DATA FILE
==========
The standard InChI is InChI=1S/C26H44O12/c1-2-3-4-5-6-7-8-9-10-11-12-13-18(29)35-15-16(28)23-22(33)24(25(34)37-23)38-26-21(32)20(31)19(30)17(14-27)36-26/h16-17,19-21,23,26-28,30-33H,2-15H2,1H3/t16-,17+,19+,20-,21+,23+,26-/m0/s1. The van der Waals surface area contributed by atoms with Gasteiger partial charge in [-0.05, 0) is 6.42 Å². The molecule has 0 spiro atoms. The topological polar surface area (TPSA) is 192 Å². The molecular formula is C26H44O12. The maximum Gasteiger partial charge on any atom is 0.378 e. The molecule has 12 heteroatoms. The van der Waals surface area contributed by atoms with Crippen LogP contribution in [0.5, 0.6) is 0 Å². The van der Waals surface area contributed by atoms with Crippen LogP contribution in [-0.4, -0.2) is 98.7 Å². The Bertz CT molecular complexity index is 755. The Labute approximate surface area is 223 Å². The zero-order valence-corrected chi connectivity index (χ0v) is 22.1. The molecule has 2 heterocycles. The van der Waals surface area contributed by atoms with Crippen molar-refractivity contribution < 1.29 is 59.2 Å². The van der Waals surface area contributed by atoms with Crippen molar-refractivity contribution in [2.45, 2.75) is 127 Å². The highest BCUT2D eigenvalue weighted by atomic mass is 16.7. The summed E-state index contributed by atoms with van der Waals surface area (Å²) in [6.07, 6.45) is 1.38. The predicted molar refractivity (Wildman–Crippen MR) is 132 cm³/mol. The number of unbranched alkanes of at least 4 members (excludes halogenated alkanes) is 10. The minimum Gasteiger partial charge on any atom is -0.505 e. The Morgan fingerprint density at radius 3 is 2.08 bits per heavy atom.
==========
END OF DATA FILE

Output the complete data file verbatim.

The standard InChI is InChI=1S/C26H44O12/c1-2-3-4-5-6-7-8-9-10-11-12-13-18(29)35-15-16(28)23-22(33)24(25(34)37-23)38-26-21(32)20(31)19(30)17(14-27)36-26/h16-17,19-21,23,26-28,30-33H,2-15H2,1H3/t16-,17+,19+,20-,21+,23+,26-/m0/s1. The van der Waals surface area contributed by atoms with Gasteiger partial charge in [-0.05, 0) is 6.42 Å². The molecule has 0 spiro atoms. The topological polar surface area (TPSA) is 192 Å². The molecular formula is C26H44O12. The maximum Gasteiger partial charge on any atom is 0.378 e. The molecule has 12 heteroatoms. The van der Waals surface area contributed by atoms with Crippen LogP contribution in [0.5, 0.6) is 0 Å². The van der Waals surface area contributed by atoms with Crippen LogP contribution in [-0.4, -0.2) is 98.7 Å². The Bertz CT molecular complexity index is 755. The Labute approximate surface area is 223 Å². The zero-order valence-corrected chi connectivity index (χ0v) is 22.1. The molecule has 2 heterocycles. The van der Waals surface area contributed by atoms with Crippen molar-refractivity contribution < 1.29 is 59.2 Å². The van der Waals surface area contributed by atoms with Crippen molar-refractivity contribution in [2.45, 2.75) is 127 Å². The highest BCUT2D eigenvalue weighted by atomic mass is 16.7. The summed E-state index contributed by atoms with van der Waals surface area (Å²) in [6.07, 6.45) is 1.38. The predicted molar refractivity (Wildman–Crippen MR) is 132 cm³/mol. The number of unbranched alkanes of at least 4 members (excludes halogenated alkanes) is 10. The minimum Gasteiger partial charge on any atom is -0.505 e. The Morgan fingerprint density at radius 3 is 2.08 bits per heavy atom.